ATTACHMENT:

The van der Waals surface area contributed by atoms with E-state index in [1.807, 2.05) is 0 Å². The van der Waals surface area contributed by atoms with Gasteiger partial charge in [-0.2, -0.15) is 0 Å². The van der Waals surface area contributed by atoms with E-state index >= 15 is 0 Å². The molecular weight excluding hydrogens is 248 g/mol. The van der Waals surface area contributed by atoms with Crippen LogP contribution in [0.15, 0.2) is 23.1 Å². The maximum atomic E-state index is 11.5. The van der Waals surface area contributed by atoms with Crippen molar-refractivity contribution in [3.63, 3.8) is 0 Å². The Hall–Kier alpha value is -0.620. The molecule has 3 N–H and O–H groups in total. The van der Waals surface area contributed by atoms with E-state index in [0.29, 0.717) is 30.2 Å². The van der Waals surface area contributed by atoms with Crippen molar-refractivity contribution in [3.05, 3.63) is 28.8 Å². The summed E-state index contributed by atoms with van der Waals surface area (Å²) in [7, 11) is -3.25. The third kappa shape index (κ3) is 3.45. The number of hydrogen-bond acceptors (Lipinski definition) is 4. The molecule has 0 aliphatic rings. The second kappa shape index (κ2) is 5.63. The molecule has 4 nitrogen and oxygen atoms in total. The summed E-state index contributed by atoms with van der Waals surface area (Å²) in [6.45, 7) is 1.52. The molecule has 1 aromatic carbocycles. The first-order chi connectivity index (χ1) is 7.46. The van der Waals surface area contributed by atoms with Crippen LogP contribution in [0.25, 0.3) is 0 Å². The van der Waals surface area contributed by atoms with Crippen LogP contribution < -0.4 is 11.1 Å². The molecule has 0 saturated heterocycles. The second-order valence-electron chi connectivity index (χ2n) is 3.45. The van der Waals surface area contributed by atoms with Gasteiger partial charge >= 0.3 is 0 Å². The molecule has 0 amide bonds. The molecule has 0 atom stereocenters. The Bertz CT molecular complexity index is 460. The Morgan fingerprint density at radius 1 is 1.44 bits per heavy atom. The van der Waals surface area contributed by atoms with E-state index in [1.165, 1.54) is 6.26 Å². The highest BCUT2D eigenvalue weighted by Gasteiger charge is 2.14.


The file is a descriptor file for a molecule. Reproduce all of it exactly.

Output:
The van der Waals surface area contributed by atoms with E-state index in [1.807, 2.05) is 0 Å². The van der Waals surface area contributed by atoms with Gasteiger partial charge in [-0.2, -0.15) is 0 Å². The van der Waals surface area contributed by atoms with E-state index >= 15 is 0 Å². The molecular weight excluding hydrogens is 248 g/mol. The van der Waals surface area contributed by atoms with Crippen LogP contribution in [0.15, 0.2) is 23.1 Å². The maximum atomic E-state index is 11.5. The van der Waals surface area contributed by atoms with Crippen molar-refractivity contribution in [3.63, 3.8) is 0 Å². The Hall–Kier alpha value is -0.620. The molecule has 3 N–H and O–H groups in total. The van der Waals surface area contributed by atoms with E-state index in [0.29, 0.717) is 30.2 Å². The van der Waals surface area contributed by atoms with Crippen molar-refractivity contribution in [3.05, 3.63) is 28.8 Å². The summed E-state index contributed by atoms with van der Waals surface area (Å²) in [7, 11) is -3.25. The third kappa shape index (κ3) is 3.45. The number of hydrogen-bond acceptors (Lipinski definition) is 4. The molecule has 0 aliphatic rings. The second kappa shape index (κ2) is 5.63. The molecule has 4 nitrogen and oxygen atoms in total. The summed E-state index contributed by atoms with van der Waals surface area (Å²) in [6.45, 7) is 1.52. The molecule has 1 aromatic carbocycles. The first-order chi connectivity index (χ1) is 7.46. The van der Waals surface area contributed by atoms with Crippen LogP contribution in [0.25, 0.3) is 0 Å². The van der Waals surface area contributed by atoms with Crippen LogP contribution < -0.4 is 11.1 Å². The molecule has 0 saturated heterocycles. The second-order valence-electron chi connectivity index (χ2n) is 3.45. The van der Waals surface area contributed by atoms with Gasteiger partial charge >= 0.3 is 0 Å². The molecule has 0 amide bonds. The molecule has 0 atom stereocenters. The Bertz CT molecular complexity index is 460. The Morgan fingerprint density at radius 1 is 1.44 bits per heavy atom. The van der Waals surface area contributed by atoms with E-state index in [1.165, 1.54) is 6.26 Å². The highest BCUT2D eigenvalue weighted by Gasteiger charge is 2.14.